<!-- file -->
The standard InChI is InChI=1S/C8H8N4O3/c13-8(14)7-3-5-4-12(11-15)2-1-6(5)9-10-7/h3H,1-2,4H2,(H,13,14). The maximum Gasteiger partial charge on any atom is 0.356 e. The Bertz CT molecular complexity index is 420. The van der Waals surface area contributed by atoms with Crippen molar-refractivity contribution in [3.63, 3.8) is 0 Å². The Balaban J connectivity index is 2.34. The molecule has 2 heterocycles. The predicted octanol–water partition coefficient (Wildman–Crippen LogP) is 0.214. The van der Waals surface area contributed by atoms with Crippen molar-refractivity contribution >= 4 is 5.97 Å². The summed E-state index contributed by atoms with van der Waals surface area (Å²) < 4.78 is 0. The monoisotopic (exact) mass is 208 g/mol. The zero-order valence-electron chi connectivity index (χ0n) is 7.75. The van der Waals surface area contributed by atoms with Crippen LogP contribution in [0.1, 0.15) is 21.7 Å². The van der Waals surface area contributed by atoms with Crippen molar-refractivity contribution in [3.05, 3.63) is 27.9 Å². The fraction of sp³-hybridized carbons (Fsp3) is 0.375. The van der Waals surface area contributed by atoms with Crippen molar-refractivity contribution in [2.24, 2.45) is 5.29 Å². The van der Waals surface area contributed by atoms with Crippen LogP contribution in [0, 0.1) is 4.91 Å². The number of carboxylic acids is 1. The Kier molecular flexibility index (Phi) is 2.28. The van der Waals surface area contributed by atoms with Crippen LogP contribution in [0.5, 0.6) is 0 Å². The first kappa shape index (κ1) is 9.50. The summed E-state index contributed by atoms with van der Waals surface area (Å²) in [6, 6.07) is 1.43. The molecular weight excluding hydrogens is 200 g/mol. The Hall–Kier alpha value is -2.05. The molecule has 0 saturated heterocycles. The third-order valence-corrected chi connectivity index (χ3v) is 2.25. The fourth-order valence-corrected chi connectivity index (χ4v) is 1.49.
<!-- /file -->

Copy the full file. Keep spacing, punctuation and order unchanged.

The standard InChI is InChI=1S/C8H8N4O3/c13-8(14)7-3-5-4-12(11-15)2-1-6(5)9-10-7/h3H,1-2,4H2,(H,13,14). The maximum Gasteiger partial charge on any atom is 0.356 e. The Bertz CT molecular complexity index is 420. The van der Waals surface area contributed by atoms with Crippen molar-refractivity contribution in [3.63, 3.8) is 0 Å². The Balaban J connectivity index is 2.34. The molecule has 2 heterocycles. The predicted octanol–water partition coefficient (Wildman–Crippen LogP) is 0.214. The van der Waals surface area contributed by atoms with Crippen molar-refractivity contribution >= 4 is 5.97 Å². The summed E-state index contributed by atoms with van der Waals surface area (Å²) < 4.78 is 0. The monoisotopic (exact) mass is 208 g/mol. The zero-order valence-electron chi connectivity index (χ0n) is 7.75. The van der Waals surface area contributed by atoms with Crippen LogP contribution in [0.1, 0.15) is 21.7 Å². The van der Waals surface area contributed by atoms with Crippen molar-refractivity contribution in [3.05, 3.63) is 27.9 Å². The fraction of sp³-hybridized carbons (Fsp3) is 0.375. The van der Waals surface area contributed by atoms with Crippen molar-refractivity contribution in [2.24, 2.45) is 5.29 Å². The van der Waals surface area contributed by atoms with Crippen LogP contribution in [0, 0.1) is 4.91 Å². The number of carboxylic acids is 1. The Kier molecular flexibility index (Phi) is 2.28. The van der Waals surface area contributed by atoms with Crippen LogP contribution in [0.5, 0.6) is 0 Å². The first kappa shape index (κ1) is 9.50. The summed E-state index contributed by atoms with van der Waals surface area (Å²) in [6, 6.07) is 1.43. The molecular weight excluding hydrogens is 200 g/mol. The Hall–Kier alpha value is -2.05. The molecule has 0 saturated heterocycles. The third-order valence-corrected chi connectivity index (χ3v) is 2.25. The fourth-order valence-corrected chi connectivity index (χ4v) is 1.49.